“It is a lifelong path to become more and more self aware in our own speaking.” – page 88, author Stephen Spitalny, “Connecting With Young Children: Educating The Will”
Such a beautiful line that speaks volumes into the true task of being a teacher and being human. We support our children when we speak clearly in articulation and clear thinking. Do we as adults talk so much, so long, that our children tune us out? Do we avoid silence? Do we interrupt the child’s play or own time in solitude in nature just to hear ourselves speak?
Most importantly, the ability to be “with” a child, not to solve the problem, but instead to listen, is a vitally important part of communication. On page 92, the author mentions a study done that shows the average adult speaks 160 to 170 words a minute and that the average child aged 5 to 7 processes only 124 words per minute as a maximum rate. For those of us with children with auditory processing disorder or other processing disorders, think about how much time they might need in space to respond, and how they may really need us to slow down. The children will follow us better if we can slow down our speech!
Part of this process also involves thinking about the essential question: to whose consciousness am I speaking? Clarity, brevity, honesty; careful words free of sarcasm is needed with small children; not a harried, stressed adult stream of consciousness.
The author also brings up this very important point on page 96:
Today there is a large degree of uncertainty living in adults, we are aware that we don’t really understand a lot of what is going on in the world. We have lost confidence in our own thinking and decision making. Some adults seem unable to form opinions or make decisions. In early childhood children experience many levels of everything that confronts them. They look to the adult for the meaning Iof their experiences and feel secure in that. They are looking to the adult for confidence and clarity of judgment. Without this decisiveness in the adults, the children lose their own confidence, and develop anxiety due to a feeling of insecurity.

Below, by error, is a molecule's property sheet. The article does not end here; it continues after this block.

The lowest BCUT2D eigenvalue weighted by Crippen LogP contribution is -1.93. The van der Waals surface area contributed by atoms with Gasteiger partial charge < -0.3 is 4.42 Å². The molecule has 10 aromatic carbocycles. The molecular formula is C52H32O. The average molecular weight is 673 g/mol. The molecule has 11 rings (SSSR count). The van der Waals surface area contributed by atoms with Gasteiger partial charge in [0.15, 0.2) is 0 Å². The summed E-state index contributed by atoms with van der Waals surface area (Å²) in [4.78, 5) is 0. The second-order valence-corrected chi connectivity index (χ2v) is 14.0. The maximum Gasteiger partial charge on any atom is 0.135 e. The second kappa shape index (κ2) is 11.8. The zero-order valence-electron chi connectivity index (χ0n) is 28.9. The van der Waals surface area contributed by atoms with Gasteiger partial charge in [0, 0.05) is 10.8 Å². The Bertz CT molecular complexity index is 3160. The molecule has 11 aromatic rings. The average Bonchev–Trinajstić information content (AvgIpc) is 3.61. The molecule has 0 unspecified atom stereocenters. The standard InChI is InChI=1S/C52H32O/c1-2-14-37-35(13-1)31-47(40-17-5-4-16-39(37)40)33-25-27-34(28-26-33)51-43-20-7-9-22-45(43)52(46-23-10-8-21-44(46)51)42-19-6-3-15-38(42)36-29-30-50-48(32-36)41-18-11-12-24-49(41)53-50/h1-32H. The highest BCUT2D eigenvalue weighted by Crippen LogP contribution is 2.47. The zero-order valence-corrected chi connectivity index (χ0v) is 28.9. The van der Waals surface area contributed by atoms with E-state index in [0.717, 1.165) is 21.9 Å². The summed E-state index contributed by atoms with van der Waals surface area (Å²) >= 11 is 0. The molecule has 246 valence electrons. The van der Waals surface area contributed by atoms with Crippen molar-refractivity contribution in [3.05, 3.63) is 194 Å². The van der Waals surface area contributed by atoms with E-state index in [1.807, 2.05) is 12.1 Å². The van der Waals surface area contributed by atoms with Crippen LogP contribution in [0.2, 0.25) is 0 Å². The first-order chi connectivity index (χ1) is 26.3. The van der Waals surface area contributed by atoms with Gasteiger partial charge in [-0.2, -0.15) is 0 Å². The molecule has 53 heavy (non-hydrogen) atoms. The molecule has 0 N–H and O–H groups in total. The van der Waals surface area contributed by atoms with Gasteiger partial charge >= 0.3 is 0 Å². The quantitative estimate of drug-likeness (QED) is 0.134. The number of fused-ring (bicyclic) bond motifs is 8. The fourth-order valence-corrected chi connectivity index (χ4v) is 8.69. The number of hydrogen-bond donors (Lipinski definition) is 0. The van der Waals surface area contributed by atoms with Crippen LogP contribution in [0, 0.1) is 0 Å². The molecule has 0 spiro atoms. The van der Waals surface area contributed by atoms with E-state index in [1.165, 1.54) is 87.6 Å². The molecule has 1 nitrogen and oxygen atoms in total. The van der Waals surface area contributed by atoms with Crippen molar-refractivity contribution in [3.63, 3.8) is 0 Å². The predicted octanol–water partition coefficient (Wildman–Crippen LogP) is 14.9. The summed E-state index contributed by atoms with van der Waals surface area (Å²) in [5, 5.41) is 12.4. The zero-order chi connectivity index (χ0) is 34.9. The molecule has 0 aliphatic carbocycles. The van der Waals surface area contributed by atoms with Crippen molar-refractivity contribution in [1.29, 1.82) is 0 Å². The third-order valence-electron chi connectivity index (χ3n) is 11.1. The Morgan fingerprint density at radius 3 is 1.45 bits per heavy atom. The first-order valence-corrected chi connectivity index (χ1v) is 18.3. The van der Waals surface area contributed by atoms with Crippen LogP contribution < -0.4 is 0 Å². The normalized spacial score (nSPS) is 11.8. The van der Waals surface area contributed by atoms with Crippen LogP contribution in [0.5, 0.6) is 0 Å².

Such an important thought! Too much choice in trying to treat a small child as an equal to an adult with too many choices can also lead to insecurity and an ironic lack of self-reliance as well. I have written many, many back posts regarding offering so many choices to the tiny child, so I leave those rabbit trails for you to find today.
I would love to hear what you thought about this chapter so far.
Carrie, hello. I admit, I don’t have a copy of this book, but have been following posts here and there. At 7, I have wondered if my youngest is already beyond this “early childhood” stage, yet when I read this post, I find myself nodding along. I am so grateful for the quote you included. It speaks to something I have been struggling with recently, especially as I go further with inner work while addressing some parenting challenges. Thank you for the food for thought.
I’m here to let you know that I have nominated you for the One Lovely Blog Award and you can find the information for that here:
Thank you for such a smashing blog!
Thank you, Lynn! Lovely of you!